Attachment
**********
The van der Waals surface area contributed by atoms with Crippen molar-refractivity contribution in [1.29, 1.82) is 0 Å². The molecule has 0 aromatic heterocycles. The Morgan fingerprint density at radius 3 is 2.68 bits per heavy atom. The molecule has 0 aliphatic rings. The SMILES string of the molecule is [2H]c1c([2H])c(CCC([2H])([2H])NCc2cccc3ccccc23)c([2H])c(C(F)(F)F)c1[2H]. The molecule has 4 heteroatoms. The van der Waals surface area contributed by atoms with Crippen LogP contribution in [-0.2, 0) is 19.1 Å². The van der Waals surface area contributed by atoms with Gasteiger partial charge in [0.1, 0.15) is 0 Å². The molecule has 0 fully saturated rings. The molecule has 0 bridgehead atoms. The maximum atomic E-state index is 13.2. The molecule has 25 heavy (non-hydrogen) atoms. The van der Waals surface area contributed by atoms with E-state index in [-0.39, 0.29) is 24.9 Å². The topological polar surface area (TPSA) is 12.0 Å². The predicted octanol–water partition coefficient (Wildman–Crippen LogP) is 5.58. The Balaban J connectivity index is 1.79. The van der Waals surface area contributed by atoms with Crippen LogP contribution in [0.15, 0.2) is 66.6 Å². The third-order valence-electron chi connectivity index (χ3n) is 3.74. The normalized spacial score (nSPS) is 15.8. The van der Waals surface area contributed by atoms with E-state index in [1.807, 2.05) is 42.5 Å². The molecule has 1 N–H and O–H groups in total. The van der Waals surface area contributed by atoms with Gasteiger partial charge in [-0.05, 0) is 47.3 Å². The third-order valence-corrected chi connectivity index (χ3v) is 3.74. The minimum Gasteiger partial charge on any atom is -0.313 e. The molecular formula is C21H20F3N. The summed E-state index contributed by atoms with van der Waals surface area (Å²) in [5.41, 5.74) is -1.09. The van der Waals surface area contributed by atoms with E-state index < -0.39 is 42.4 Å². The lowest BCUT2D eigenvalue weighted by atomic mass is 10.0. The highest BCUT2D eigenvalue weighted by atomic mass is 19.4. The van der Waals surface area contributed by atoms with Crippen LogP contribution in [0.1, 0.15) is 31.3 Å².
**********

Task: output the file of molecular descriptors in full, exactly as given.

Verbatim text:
The van der Waals surface area contributed by atoms with Crippen molar-refractivity contribution in [1.29, 1.82) is 0 Å². The molecule has 0 aromatic heterocycles. The Morgan fingerprint density at radius 3 is 2.68 bits per heavy atom. The molecule has 0 aliphatic rings. The SMILES string of the molecule is [2H]c1c([2H])c(CCC([2H])([2H])NCc2cccc3ccccc23)c([2H])c(C(F)(F)F)c1[2H]. The molecule has 4 heteroatoms. The van der Waals surface area contributed by atoms with Crippen LogP contribution in [-0.2, 0) is 19.1 Å². The van der Waals surface area contributed by atoms with Gasteiger partial charge in [0.1, 0.15) is 0 Å². The molecule has 0 fully saturated rings. The molecule has 0 bridgehead atoms. The maximum atomic E-state index is 13.2. The molecule has 25 heavy (non-hydrogen) atoms. The van der Waals surface area contributed by atoms with E-state index in [-0.39, 0.29) is 24.9 Å². The topological polar surface area (TPSA) is 12.0 Å². The predicted octanol–water partition coefficient (Wildman–Crippen LogP) is 5.58. The Balaban J connectivity index is 1.79. The van der Waals surface area contributed by atoms with Crippen LogP contribution in [0.15, 0.2) is 66.6 Å². The third-order valence-electron chi connectivity index (χ3n) is 3.74. The normalized spacial score (nSPS) is 15.8. The van der Waals surface area contributed by atoms with E-state index in [1.807, 2.05) is 42.5 Å². The molecule has 1 N–H and O–H groups in total. The van der Waals surface area contributed by atoms with Gasteiger partial charge in [-0.05, 0) is 47.3 Å². The third-order valence-corrected chi connectivity index (χ3v) is 3.74. The minimum Gasteiger partial charge on any atom is -0.313 e. The molecular formula is C21H20F3N. The summed E-state index contributed by atoms with van der Waals surface area (Å²) in [5.41, 5.74) is -1.09. The van der Waals surface area contributed by atoms with E-state index < -0.39 is 42.4 Å². The lowest BCUT2D eigenvalue weighted by atomic mass is 10.0. The highest BCUT2D eigenvalue weighted by atomic mass is 19.4. The van der Waals surface area contributed by atoms with Crippen LogP contribution in [0.1, 0.15) is 31.3 Å².